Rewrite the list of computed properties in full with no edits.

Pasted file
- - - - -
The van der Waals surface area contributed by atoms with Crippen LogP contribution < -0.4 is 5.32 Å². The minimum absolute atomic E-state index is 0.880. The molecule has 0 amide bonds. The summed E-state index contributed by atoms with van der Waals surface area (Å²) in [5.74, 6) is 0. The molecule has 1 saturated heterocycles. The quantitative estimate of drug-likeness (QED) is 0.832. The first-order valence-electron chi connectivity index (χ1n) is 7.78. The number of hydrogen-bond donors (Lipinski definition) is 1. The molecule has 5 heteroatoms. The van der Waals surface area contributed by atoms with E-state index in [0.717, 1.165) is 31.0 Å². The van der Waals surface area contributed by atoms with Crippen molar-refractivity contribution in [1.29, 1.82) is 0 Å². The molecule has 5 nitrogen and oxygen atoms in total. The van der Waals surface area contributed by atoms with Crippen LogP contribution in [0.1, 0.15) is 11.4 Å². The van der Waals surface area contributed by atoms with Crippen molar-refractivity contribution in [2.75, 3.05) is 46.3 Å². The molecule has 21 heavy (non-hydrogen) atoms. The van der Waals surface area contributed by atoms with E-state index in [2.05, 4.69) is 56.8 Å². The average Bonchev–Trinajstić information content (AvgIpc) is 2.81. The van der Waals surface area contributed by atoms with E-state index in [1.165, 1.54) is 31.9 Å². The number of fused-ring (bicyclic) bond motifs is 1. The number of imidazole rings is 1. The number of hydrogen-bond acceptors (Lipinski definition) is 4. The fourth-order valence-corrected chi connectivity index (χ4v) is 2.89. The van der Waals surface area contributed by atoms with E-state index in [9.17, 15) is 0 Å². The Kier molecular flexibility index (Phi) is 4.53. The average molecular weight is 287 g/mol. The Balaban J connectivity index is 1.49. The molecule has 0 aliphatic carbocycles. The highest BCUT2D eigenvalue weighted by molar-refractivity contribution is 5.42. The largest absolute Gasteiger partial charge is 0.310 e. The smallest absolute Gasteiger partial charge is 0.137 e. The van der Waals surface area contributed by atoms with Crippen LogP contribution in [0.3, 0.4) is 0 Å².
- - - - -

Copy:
The van der Waals surface area contributed by atoms with Crippen LogP contribution < -0.4 is 5.32 Å². The minimum absolute atomic E-state index is 0.880. The molecule has 0 amide bonds. The summed E-state index contributed by atoms with van der Waals surface area (Å²) in [5.74, 6) is 0. The molecule has 1 saturated heterocycles. The quantitative estimate of drug-likeness (QED) is 0.832. The first-order valence-electron chi connectivity index (χ1n) is 7.78. The number of hydrogen-bond donors (Lipinski definition) is 1. The molecule has 5 heteroatoms. The van der Waals surface area contributed by atoms with E-state index in [0.717, 1.165) is 31.0 Å². The van der Waals surface area contributed by atoms with Crippen molar-refractivity contribution in [1.29, 1.82) is 0 Å². The molecule has 5 nitrogen and oxygen atoms in total. The van der Waals surface area contributed by atoms with Crippen LogP contribution in [0.1, 0.15) is 11.4 Å². The van der Waals surface area contributed by atoms with Crippen molar-refractivity contribution in [2.75, 3.05) is 46.3 Å². The molecule has 21 heavy (non-hydrogen) atoms. The van der Waals surface area contributed by atoms with E-state index in [2.05, 4.69) is 56.8 Å². The average Bonchev–Trinajstić information content (AvgIpc) is 2.81. The van der Waals surface area contributed by atoms with E-state index in [1.165, 1.54) is 31.9 Å². The number of fused-ring (bicyclic) bond motifs is 1. The number of imidazole rings is 1. The number of hydrogen-bond acceptors (Lipinski definition) is 4. The fourth-order valence-corrected chi connectivity index (χ4v) is 2.89. The van der Waals surface area contributed by atoms with E-state index in [9.17, 15) is 0 Å². The Kier molecular flexibility index (Phi) is 4.53. The average molecular weight is 287 g/mol. The Balaban J connectivity index is 1.49. The molecule has 0 aliphatic carbocycles. The highest BCUT2D eigenvalue weighted by molar-refractivity contribution is 5.42. The largest absolute Gasteiger partial charge is 0.310 e. The smallest absolute Gasteiger partial charge is 0.137 e. The van der Waals surface area contributed by atoms with Crippen LogP contribution in [0.3, 0.4) is 0 Å².